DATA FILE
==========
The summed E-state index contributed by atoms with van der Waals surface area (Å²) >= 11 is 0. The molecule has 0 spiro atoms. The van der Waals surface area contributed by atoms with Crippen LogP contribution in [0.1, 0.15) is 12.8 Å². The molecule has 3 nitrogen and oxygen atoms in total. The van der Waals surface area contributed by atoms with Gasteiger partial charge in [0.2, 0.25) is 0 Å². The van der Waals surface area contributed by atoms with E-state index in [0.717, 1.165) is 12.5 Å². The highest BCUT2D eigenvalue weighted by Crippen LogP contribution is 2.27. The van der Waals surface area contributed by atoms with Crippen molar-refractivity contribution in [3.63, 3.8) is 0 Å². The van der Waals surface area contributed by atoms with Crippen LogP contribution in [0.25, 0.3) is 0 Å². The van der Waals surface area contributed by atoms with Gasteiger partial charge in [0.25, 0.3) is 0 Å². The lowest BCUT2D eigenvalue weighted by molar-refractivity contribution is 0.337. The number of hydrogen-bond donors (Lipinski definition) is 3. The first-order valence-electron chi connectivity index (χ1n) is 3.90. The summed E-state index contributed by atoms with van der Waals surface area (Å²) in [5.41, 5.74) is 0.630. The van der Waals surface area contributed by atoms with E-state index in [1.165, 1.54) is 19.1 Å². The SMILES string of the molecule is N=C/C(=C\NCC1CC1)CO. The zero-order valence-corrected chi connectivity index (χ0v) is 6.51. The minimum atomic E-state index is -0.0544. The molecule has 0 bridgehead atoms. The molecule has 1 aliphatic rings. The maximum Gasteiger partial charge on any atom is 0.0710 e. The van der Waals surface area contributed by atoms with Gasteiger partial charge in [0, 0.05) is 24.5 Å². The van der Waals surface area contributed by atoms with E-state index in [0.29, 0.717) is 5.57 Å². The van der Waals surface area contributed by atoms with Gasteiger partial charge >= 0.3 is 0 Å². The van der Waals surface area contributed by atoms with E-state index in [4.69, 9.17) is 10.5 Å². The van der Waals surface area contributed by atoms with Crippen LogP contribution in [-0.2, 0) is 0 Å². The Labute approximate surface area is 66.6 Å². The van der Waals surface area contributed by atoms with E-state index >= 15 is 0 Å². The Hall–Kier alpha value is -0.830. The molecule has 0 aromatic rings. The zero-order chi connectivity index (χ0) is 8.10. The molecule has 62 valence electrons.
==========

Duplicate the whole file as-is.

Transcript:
The summed E-state index contributed by atoms with van der Waals surface area (Å²) >= 11 is 0. The molecule has 0 spiro atoms. The van der Waals surface area contributed by atoms with Crippen LogP contribution in [0.1, 0.15) is 12.8 Å². The molecule has 3 nitrogen and oxygen atoms in total. The van der Waals surface area contributed by atoms with Gasteiger partial charge in [0.2, 0.25) is 0 Å². The van der Waals surface area contributed by atoms with E-state index in [0.717, 1.165) is 12.5 Å². The highest BCUT2D eigenvalue weighted by Crippen LogP contribution is 2.27. The van der Waals surface area contributed by atoms with Crippen molar-refractivity contribution in [3.63, 3.8) is 0 Å². The van der Waals surface area contributed by atoms with Crippen LogP contribution in [0.25, 0.3) is 0 Å². The van der Waals surface area contributed by atoms with Gasteiger partial charge in [0.25, 0.3) is 0 Å². The lowest BCUT2D eigenvalue weighted by molar-refractivity contribution is 0.337. The number of hydrogen-bond donors (Lipinski definition) is 3. The first-order valence-electron chi connectivity index (χ1n) is 3.90. The summed E-state index contributed by atoms with van der Waals surface area (Å²) in [5.41, 5.74) is 0.630. The van der Waals surface area contributed by atoms with E-state index in [1.165, 1.54) is 19.1 Å². The SMILES string of the molecule is N=C/C(=C\NCC1CC1)CO. The zero-order valence-corrected chi connectivity index (χ0v) is 6.51. The minimum atomic E-state index is -0.0544. The molecule has 0 bridgehead atoms. The molecule has 1 aliphatic rings. The maximum Gasteiger partial charge on any atom is 0.0710 e. The van der Waals surface area contributed by atoms with Gasteiger partial charge in [0, 0.05) is 24.5 Å². The van der Waals surface area contributed by atoms with E-state index in [0.29, 0.717) is 5.57 Å². The van der Waals surface area contributed by atoms with Gasteiger partial charge >= 0.3 is 0 Å². The van der Waals surface area contributed by atoms with E-state index in [4.69, 9.17) is 10.5 Å². The van der Waals surface area contributed by atoms with Crippen LogP contribution in [-0.2, 0) is 0 Å². The Labute approximate surface area is 66.6 Å². The van der Waals surface area contributed by atoms with E-state index >= 15 is 0 Å². The Hall–Kier alpha value is -0.830. The molecule has 0 aromatic rings. The zero-order chi connectivity index (χ0) is 8.10. The molecule has 62 valence electrons.